Article written by Natalie Sehi (firstname.lastname@example.org) Nebraska Extension SNAP-Ed/EFNEP Educator
Cranberries are a popular fruit, especially in December. They are used in baked items like muffins and cookies, but can also be used in side dishes and drinks. Often, because of their tartness, they are cooked with other fruits or added sugar. Dried cranberries taste great alone as a snack or can be added to trail mix or muffins. Fresh cranberries are fat-, cholesterol- and sodium-free and a good source of vitamin C and fiber.
A little more power...
Many kids enjoy gelatin as a snack or a treat. To add extra nutrients to gelatin, try using 100% cranberry juice in place of water to make gelatin cutouts. As you can see in the picture, you can make it more fun by using cookie cutters to create shapes. For a festive and tasty low calorie treat, make Cranberry Juice Gelatin Cutouts this holiday season, To add a little more power (aka nutrients) to your diet, try:
- Applesauce or 100% juice* in place of water to make gelatin.
- Combine fruit or veggies with non-fat or low-fat milk for a delicious smoothie.
- Top cereal with fruit.
Cranberry Juice Gelatin Cutouts
Makes 12 servings
- 4 (1 oz.) boxes of sugar-free strawberry and/or cherry gelatin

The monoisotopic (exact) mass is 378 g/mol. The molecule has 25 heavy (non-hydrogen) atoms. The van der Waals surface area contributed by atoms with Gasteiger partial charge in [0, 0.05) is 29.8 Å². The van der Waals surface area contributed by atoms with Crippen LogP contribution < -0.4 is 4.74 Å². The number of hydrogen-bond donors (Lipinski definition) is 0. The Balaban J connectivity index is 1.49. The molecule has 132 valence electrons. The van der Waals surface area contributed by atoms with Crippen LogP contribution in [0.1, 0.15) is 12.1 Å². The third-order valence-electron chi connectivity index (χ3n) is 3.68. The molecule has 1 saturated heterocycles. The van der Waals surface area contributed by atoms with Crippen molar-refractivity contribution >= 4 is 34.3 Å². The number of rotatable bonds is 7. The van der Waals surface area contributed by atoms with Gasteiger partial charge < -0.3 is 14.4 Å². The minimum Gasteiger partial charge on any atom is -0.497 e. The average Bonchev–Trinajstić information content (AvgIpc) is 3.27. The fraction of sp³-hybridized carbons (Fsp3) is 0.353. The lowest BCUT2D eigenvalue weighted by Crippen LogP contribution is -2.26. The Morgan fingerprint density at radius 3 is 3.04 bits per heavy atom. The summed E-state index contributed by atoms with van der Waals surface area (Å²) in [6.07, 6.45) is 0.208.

- 2½ cups 100% cranberry juice
- Wash hands with soap and water.
- Pour cranberry juice into a small saucepan over medium heat. Bring to a boil.
- Carefully pour the cranberry juice into a large bowl. Add the gelatin and stir until completely dissolved.
- Pour the gelatin mixture into a 9x11-in pan. Place in the refrigerator until firm.
- Use your favorite cookie cutters to make cutouts. Nutrition Facts: 33 calories, 0g fat, 0g cholesterol, 26mg sodium, 7g carbohydrate, 7g sugar, vitamin D 0%, calcium 0%, iron 0%, potassium 0%.
*A little can go a long way: According to the American Academy of Pediatrics, children younger than 1 year of age should not be given fruit juice, children 1-3 years of age can have up to 4 ounces of 100% fruit juice per day, children 4-6 years can have up to 6 ounces/day and up to 1 cup (8 ounces) for children 7 and older. Based on MyPlate, children need 1-1 ½ cups of fruit each day. Fruit juice does count towards the recommended amount, but whole fruits are preferred, as they contain more fiber.
- Cranberry Creations, Fruits and Veggies More Matters
- All About the Fruit Group, USDA’s ChooseMyPlate
- Fruit Juice in Infants, Children, and Adolescents: Current Recommendations, American Academy of Pediatrics (AAP)
This publication has been peer-reviewed.